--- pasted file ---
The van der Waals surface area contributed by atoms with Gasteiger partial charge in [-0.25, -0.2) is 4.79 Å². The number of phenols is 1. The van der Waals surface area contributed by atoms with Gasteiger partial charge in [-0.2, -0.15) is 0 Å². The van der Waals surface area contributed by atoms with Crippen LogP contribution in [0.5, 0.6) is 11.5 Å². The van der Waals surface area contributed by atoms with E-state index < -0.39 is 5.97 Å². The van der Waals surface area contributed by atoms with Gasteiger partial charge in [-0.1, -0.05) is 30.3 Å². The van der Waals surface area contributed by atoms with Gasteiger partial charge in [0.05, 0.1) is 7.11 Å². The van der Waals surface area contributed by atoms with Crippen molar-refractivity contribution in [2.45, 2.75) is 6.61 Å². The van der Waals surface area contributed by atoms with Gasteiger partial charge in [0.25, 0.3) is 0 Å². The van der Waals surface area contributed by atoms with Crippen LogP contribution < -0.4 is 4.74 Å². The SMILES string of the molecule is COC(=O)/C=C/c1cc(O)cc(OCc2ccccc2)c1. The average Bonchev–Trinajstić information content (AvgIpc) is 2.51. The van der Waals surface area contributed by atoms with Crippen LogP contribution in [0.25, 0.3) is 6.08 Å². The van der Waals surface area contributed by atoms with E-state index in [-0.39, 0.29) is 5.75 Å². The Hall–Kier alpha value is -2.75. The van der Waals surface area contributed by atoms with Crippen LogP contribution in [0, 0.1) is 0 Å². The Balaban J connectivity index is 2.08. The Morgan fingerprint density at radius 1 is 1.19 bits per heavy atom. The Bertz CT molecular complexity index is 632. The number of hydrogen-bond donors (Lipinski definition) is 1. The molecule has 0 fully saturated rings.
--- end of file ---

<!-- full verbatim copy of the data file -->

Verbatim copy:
The van der Waals surface area contributed by atoms with Gasteiger partial charge in [-0.25, -0.2) is 4.79 Å². The number of phenols is 1. The van der Waals surface area contributed by atoms with Gasteiger partial charge in [-0.2, -0.15) is 0 Å². The van der Waals surface area contributed by atoms with Crippen LogP contribution in [0.5, 0.6) is 11.5 Å². The van der Waals surface area contributed by atoms with E-state index < -0.39 is 5.97 Å². The van der Waals surface area contributed by atoms with Gasteiger partial charge in [-0.1, -0.05) is 30.3 Å². The van der Waals surface area contributed by atoms with Gasteiger partial charge in [0.05, 0.1) is 7.11 Å². The van der Waals surface area contributed by atoms with Crippen molar-refractivity contribution in [2.45, 2.75) is 6.61 Å². The van der Waals surface area contributed by atoms with Gasteiger partial charge in [0.25, 0.3) is 0 Å². The van der Waals surface area contributed by atoms with Crippen LogP contribution < -0.4 is 4.74 Å². The SMILES string of the molecule is COC(=O)/C=C/c1cc(O)cc(OCc2ccccc2)c1. The average Bonchev–Trinajstić information content (AvgIpc) is 2.51. The van der Waals surface area contributed by atoms with Crippen LogP contribution in [0.25, 0.3) is 6.08 Å². The van der Waals surface area contributed by atoms with E-state index in [-0.39, 0.29) is 5.75 Å². The Hall–Kier alpha value is -2.75. The van der Waals surface area contributed by atoms with Crippen LogP contribution in [0, 0.1) is 0 Å². The Balaban J connectivity index is 2.08. The Morgan fingerprint density at radius 1 is 1.19 bits per heavy atom. The Bertz CT molecular complexity index is 632. The number of hydrogen-bond donors (Lipinski definition) is 1. The molecule has 0 fully saturated rings.